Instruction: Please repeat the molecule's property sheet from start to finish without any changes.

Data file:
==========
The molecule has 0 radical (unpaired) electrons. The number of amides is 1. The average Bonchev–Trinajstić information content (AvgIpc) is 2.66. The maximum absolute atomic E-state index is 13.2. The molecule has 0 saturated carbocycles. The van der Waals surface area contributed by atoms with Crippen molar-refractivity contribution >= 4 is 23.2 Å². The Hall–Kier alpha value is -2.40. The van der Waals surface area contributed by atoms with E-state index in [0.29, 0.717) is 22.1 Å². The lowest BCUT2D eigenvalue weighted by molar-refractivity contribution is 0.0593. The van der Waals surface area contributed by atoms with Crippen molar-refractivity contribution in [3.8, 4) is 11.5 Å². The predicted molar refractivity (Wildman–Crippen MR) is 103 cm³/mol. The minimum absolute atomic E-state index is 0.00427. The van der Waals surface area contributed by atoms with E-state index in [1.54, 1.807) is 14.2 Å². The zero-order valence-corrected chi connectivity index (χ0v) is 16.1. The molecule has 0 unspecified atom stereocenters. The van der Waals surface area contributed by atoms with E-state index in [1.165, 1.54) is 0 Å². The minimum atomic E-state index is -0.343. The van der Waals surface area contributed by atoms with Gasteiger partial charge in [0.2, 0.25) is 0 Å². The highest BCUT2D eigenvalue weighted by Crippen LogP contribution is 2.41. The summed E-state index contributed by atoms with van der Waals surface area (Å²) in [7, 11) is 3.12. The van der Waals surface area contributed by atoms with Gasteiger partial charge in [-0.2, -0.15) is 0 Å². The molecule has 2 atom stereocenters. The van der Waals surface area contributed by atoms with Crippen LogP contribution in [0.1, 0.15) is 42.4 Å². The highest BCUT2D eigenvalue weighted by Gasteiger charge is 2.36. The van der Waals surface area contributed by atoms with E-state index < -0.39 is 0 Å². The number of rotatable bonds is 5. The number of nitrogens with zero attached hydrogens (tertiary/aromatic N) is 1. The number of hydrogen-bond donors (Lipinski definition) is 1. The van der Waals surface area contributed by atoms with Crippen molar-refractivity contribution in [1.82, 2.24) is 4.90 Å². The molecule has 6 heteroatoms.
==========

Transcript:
The molecule has 0 radical (unpaired) electrons. The number of amides is 1. The average Bonchev–Trinajstić information content (AvgIpc) is 2.66. The maximum absolute atomic E-state index is 13.2. The molecule has 0 saturated carbocycles. The van der Waals surface area contributed by atoms with Crippen molar-refractivity contribution >= 4 is 23.2 Å². The Hall–Kier alpha value is -2.40. The van der Waals surface area contributed by atoms with E-state index in [0.29, 0.717) is 22.1 Å². The lowest BCUT2D eigenvalue weighted by molar-refractivity contribution is 0.0593. The van der Waals surface area contributed by atoms with Crippen molar-refractivity contribution in [3.8, 4) is 11.5 Å². The predicted molar refractivity (Wildman–Crippen MR) is 103 cm³/mol. The minimum absolute atomic E-state index is 0.00427. The van der Waals surface area contributed by atoms with E-state index in [1.54, 1.807) is 14.2 Å². The zero-order valence-corrected chi connectivity index (χ0v) is 16.1. The molecule has 0 unspecified atom stereocenters. The van der Waals surface area contributed by atoms with E-state index in [1.165, 1.54) is 0 Å². The minimum atomic E-state index is -0.343. The van der Waals surface area contributed by atoms with Gasteiger partial charge in [0.2, 0.25) is 0 Å². The highest BCUT2D eigenvalue weighted by Crippen LogP contribution is 2.41. The summed E-state index contributed by atoms with van der Waals surface area (Å²) in [7, 11) is 3.12. The van der Waals surface area contributed by atoms with Gasteiger partial charge in [-0.2, -0.15) is 0 Å². The molecule has 2 atom stereocenters. The van der Waals surface area contributed by atoms with Crippen LogP contribution in [0.1, 0.15) is 42.4 Å². The highest BCUT2D eigenvalue weighted by Gasteiger charge is 2.36. The van der Waals surface area contributed by atoms with E-state index < -0.39 is 0 Å². The number of rotatable bonds is 5. The number of nitrogens with zero attached hydrogens (tertiary/aromatic N) is 1. The number of hydrogen-bond donors (Lipinski definition) is 1. The van der Waals surface area contributed by atoms with Crippen molar-refractivity contribution in [1.82, 2.24) is 4.90 Å². The molecule has 6 heteroatoms.